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EDWARD KAVANAGH COLLECTION

The Edward Kavanagh Collection consists primarily of copies of autograph signed letters by Edward Kavanagh to individuals to whom he offered legal counsel and to associates during his service as charge d'affaires in Lisbon. The correspondence is in the original letter copy book used by Kavanagh.

Other material includes newsclippings of obituaries on Kavanagh; a letter from his biographer Charles W. Collins to the historian Martin Griffin; a black and white photograph of the Kavanagh family mansion at Damariscotta Mills, Maine; and equipment belonging to the letter book - 2 styluses and stencilling plates.

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Edward Kavanagh was the thriteenth governor of Maine from 1843 to 1844. He was born at Damariscotta Mills, Maine, on April 27, 1795. He was the son of James Kavanagh, originally from Ireland having arrived in Boston in 1780, and of Sarah Jackson, a native of the latter city. Raised as a Roman Catholic, Edward Kavanagh was educated at Jesuit colleges in Montreal and at Georgetown, Washington, D.C. He was graduated from St. Mary's College, Baltimore, in 1813.

For sometime after finishing college, Edward Kavanagh joined his father in the lumber and shipbuilding business. Then, after the end of the Naploenic wars, he traveled to Europe and Britain for two years. Returning home, he next studied law and on admission to the bar, settled in Damariscotta as a cousellor in which capacity he soon gained respect and prominence.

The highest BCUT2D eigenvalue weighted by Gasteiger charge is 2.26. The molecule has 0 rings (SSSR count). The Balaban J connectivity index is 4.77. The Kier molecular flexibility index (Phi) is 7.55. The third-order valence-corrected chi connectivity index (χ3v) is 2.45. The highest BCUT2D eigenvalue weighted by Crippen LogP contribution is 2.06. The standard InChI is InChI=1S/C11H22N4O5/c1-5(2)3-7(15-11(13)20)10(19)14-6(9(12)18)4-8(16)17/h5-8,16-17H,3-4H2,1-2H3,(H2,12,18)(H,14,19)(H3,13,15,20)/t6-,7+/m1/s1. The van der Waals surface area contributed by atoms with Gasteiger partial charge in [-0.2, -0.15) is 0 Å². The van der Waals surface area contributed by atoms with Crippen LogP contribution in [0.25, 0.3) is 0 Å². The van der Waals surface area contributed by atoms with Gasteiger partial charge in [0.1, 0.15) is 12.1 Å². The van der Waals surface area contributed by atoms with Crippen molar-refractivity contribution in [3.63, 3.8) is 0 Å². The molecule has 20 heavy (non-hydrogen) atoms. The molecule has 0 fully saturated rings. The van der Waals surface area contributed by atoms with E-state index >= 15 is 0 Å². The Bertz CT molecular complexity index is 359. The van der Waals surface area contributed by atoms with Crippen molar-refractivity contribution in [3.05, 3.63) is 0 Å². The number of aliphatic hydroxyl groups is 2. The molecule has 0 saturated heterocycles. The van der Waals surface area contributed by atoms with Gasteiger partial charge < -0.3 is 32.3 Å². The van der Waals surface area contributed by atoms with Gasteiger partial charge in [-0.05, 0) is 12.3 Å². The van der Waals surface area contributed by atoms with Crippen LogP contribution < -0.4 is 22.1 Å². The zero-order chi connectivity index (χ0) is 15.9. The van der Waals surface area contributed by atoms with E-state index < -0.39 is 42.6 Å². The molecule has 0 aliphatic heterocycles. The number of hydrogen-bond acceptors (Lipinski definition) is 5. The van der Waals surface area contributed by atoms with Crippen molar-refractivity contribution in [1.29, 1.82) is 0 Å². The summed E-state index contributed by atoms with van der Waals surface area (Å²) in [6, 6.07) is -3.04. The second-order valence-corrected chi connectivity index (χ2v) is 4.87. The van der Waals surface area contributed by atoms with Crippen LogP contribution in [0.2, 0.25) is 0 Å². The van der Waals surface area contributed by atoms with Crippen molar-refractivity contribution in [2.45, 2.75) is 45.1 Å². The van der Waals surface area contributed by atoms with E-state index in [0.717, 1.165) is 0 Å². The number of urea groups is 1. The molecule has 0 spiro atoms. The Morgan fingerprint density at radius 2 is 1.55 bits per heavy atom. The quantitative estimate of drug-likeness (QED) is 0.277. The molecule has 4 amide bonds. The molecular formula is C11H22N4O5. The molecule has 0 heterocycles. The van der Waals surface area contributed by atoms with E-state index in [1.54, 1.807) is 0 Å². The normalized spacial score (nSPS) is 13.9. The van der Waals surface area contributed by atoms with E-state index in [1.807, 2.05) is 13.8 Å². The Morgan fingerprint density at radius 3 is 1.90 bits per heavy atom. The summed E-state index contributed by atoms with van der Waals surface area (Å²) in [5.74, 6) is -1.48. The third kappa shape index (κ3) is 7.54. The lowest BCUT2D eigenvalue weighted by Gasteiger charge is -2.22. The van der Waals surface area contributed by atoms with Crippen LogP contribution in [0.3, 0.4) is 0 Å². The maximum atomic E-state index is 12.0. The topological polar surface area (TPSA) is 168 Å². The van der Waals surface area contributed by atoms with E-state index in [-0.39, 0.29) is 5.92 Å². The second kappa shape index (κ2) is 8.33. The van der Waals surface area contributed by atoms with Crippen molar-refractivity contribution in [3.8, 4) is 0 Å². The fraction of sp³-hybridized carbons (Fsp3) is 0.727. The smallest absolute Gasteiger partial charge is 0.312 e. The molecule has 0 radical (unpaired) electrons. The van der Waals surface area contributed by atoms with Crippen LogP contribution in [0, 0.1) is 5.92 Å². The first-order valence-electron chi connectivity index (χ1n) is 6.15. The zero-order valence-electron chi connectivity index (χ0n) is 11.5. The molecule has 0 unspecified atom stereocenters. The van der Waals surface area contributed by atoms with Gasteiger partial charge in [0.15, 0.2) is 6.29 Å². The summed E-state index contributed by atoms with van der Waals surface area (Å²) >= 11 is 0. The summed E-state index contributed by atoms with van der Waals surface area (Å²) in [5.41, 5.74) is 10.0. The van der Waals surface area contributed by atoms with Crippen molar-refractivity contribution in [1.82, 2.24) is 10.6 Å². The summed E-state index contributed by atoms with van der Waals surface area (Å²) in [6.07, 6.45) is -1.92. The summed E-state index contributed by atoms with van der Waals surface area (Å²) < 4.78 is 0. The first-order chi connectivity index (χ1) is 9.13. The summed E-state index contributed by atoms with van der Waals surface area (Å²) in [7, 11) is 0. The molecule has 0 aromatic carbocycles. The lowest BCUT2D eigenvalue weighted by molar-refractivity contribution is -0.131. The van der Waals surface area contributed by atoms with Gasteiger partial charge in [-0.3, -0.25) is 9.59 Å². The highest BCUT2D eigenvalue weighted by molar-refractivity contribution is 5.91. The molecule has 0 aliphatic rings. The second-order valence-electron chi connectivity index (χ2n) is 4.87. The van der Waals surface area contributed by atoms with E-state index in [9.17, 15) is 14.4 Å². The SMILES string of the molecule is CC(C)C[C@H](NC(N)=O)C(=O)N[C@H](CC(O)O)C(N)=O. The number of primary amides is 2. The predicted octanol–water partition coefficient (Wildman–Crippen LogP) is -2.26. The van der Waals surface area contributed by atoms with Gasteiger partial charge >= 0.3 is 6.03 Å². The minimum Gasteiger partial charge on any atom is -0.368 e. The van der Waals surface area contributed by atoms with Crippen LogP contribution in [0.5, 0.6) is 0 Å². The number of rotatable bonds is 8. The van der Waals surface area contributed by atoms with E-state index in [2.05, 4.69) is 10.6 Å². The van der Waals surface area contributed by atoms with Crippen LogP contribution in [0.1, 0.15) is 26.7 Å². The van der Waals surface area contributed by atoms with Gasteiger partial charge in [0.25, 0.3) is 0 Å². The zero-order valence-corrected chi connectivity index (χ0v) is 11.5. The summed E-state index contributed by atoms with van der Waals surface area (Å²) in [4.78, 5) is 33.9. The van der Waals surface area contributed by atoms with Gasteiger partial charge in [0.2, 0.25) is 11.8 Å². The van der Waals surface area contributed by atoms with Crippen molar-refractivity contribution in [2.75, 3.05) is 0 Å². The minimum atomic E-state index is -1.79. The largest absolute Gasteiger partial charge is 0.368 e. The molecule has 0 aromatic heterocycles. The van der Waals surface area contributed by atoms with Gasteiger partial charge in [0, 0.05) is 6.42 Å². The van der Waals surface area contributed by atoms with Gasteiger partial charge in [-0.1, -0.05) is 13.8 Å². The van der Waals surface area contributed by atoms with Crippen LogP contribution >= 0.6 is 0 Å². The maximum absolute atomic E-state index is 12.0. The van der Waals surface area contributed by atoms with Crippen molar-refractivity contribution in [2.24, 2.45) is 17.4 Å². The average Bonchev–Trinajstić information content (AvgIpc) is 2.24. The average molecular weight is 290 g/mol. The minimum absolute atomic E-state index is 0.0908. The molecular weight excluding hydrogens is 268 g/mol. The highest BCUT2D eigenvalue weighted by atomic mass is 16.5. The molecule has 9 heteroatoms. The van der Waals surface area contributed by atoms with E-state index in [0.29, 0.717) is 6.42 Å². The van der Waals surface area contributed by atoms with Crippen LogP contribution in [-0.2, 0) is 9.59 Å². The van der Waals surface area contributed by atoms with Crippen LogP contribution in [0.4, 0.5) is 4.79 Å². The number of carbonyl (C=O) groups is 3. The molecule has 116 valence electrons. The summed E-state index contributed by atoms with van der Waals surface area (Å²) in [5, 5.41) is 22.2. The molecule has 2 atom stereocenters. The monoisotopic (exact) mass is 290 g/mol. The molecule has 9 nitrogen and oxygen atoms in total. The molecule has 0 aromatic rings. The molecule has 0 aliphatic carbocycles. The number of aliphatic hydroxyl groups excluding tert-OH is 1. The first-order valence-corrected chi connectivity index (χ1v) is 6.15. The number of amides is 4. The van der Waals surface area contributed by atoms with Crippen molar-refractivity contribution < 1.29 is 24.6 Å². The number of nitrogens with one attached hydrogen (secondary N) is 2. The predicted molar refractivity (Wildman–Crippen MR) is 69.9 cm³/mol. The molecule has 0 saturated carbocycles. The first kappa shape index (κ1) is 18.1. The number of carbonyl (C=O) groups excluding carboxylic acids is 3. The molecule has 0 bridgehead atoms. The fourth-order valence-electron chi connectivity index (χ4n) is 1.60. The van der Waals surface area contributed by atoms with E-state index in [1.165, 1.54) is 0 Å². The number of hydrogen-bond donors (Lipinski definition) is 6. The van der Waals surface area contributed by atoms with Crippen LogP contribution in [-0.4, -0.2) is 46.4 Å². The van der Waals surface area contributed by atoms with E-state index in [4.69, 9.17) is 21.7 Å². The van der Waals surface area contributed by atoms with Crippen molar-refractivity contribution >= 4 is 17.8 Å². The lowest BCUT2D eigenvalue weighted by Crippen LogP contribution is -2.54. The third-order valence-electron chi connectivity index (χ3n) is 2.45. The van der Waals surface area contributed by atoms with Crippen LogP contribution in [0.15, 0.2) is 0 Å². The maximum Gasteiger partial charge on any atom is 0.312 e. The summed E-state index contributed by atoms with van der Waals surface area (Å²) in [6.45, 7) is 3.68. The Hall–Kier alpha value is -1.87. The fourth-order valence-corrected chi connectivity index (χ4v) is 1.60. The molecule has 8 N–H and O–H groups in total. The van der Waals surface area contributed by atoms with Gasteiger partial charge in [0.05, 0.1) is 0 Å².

In 1826, Kavanagh was elected as a representative to the state legislature. He served as secretary of the senate of Maine in 1830. From 1831 through 1835, Kavanagh elected to serve as a Democratic member of the House of Representatives. From 1835 through June 1841, when he finally retired, Kavanagh was appointed U.S. charge d'affaires to Portugal by President Jackson. In this capacity he oversaw the settlement of claims of American citizens abroad, and conclusion of a commerce and naval treaty between the U.S. and Portugal. In 1842 and 1843 he was elected for the state senate in Maine. In 1842 Kavanagh was also made chairman of the legislative committee on the settlment of the boundary between Maine and Canada, eventually settled in the Webster-Ashburton Treaty of August 9, 1842 (between Britain's Baron Ashburton and Daniel Webster of the U.S.). In 1843, Kavanagh accepted his final post as chief magistrate of the state senate. He died in Newcastle, Maine, January 20, 1844.

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Bulk dates: Span dates:

Extent: 0.25 linear feet, 1 box

Provenance: Gift of Martin Griffin?

Processed by Lisette C. Matano, October 11, 1990.

ABBREVIATIONS

ALS Autograph letter signed

TLS Typed letter signed

EK Edward Kavanagh

BULK DATES: 1832 - 1837
SPAN DATES: 1832 - 1909

EXTENT: 0.25 lf., 1 box



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